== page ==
Tony Blair - The Second Coming
He's got the whole world in his hands.
He would, of course, have preferred the Mount of Olives, surrounded by the world’s media as he descended in the clouds with great glory. But instead it was Sedgefield, and the venue was the Trimbdon Labour Club (which he described as his political and spiritual home).
The presence was far too powerful for the stage: it was not possible to confine his shekinah aura in such a lowly tabernacle. But he condescended patiently as he became one of them, fully messiah yet fully man; mindful of his humble origins as he emptied himself of his Faith Foundation.
Cranmer was not alone in the messianic allusions to Tony Blair’s Second Coming. The Daily Telegraph talked of Labour’s Saviour, finding biblical allusions perfectly fitting: “What manner of man is this, that even the winds and the sea obey him!”
And the Financial Times took the same theme.
But for all the hype and audience adulation, it was the same actor using the same rhetoric, with the same pregnant pauses and the same pleading gestures.
And this rhetoric remained evangelical: “Although the sea is still rough the storm has subsided….at the moment of peril the world acted, Britain acted.”
And he, who constructed his entire political career on Labour’s need to change, had the audacity to describe the Conservatives’ ‘time for change’ slogan as ‘the most vacuous in politics’.
You see, only Labour can change and remain authentic: when the Tories do, they are pretending, deceiving, luring in the unsuspecting electorate who will soon discover that they are the ‘same old Tories’ – nasty, spiteful, selfish and only out for themselves.
And so Labour’s Saviour deconstructed David Cameron’s Conservatives brick by brick: "On Europe, they've gone right when they should have gone centre; on law and order, they've gone liberal when actually they should have stuck with a traditional Conservative position; and on the economy, they seem to be buffeted this way and that, depending less on where they think the country should be, than on where they think public opinion might be."
Presumably contrasted with the sure-footedness of New Labour, who would never have dreamed of being ‘buffeted’ by something as ephemeral and capricious as public opinion.
And on his successor: “At the moment of peril the world acted. Britain acted. The decision to act required experience, judgment and boldness. It required leadership. Gordon Brown supplied it.''
His principal message is that the Conservatives are inconsistent and indecisive while Gordon Brown has ‘experience, judgement and boldness’.
It was pitched of necessity to the marginal voters in the ‘swing’ constituencies: Tony Blair has now become the Middle England Peace Envoy.
But the lies, misinformation and misrepresentation were unbecoming. He said: "On some issues like racial equality the Conservatives have left behind the prejudices of the past. I welcome that.”
And he might as well have added gender equality to his patronising ‘welcome’, for the inference was clear.
How many minority ethnic leaders have Labour had?
How many women?
The party that gave the United Kingdom its first Jewish prime minister and its first woman prime minister has never been ‘racist’ or ‘sexist’, because conservatism admits or tolerates neither.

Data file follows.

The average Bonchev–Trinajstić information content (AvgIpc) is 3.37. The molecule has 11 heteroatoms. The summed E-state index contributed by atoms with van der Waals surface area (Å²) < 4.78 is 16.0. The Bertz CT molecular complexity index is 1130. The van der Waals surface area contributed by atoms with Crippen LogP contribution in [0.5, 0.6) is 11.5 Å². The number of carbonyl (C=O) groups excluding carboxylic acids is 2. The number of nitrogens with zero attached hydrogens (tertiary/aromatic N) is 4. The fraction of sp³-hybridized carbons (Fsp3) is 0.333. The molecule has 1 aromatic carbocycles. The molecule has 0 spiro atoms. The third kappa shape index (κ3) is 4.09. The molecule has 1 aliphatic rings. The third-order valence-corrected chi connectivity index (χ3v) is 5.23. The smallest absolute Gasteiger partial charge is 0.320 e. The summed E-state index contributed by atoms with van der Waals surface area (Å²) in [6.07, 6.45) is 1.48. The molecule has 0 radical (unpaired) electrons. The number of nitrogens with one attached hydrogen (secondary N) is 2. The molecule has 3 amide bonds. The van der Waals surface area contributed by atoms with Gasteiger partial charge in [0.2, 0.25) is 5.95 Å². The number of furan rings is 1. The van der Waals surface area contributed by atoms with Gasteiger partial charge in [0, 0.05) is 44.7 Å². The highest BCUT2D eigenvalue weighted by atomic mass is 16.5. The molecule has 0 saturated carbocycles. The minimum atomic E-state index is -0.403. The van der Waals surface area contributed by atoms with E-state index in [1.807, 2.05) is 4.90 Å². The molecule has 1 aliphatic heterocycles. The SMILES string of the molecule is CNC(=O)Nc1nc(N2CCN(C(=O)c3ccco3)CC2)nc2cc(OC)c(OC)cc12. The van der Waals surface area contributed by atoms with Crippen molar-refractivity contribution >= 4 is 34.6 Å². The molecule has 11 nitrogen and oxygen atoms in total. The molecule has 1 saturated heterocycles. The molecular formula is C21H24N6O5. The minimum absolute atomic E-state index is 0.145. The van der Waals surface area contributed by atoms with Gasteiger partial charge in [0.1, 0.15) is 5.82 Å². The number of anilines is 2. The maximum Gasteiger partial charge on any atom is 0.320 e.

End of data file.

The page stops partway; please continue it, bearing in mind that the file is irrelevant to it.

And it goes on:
Yet it suits his purpose to leave a whiff of irrational prejudice under the noses of those who are still taking a long, hard look at the Tories.
"Is there a core?” he asks. “Think of all the phrases you associate with their leadership and the phrase 'you know where you are with them' is about the last description you would think of. They seem like they haven’t made up their mind about where they stand; and so the British public finds it hard to make up its mind about where it stands. In uncertain times, there is a lot to be said for certain leadership."
Mr Blair never once mentioned David Cameron by name. But he didn’t need to.
When he talked of ‘vacuous’, ‘question marks’, ‘confusion’, ‘inconsistency’ and ‘inexperience’, there was no doubt his target was the present incarnation of conservatism.
By contrast, Labour is ‘consistent’, ‘certain’ and ‘coherent’, with a ‘strong commitment to public services’ and a ‘strong commitment to reform’.
And the evidence, he averred, may be seen in ‘reduced crime, higher standards in schools, and hospital waiting lists reduced from 18 months to 18 weeks’.
This was Blair the preacher delivering his Sedgefield sermon: the extravagant evangelical Roman Catholic convert condescending to exalt the Presbyterian puritan with great ecumenical generosity.
But he is an hypocritical charlatan; a perma-tanned fraud who desperately wants to be all things to all people in order that all may be duped.
David Cameron said he was ‘not at all worried’ by Mr Blair's intervention. Referring to the millions the former prime minister has made in public speaking since he left office, he said: 'It is nice to see him making a speech that no-one is paying for.’
The problem, of course, is that we all have.
And will continue to do so, for decades to come.
Tony Blair was right about one thing. This election is about ‘…who gets the future... who understands the way the world is changing…’
The future will not be ‘fair for all’ under another Labour government.
It is time for conservatism to articulate itself for the 21st century.
The choice is clear.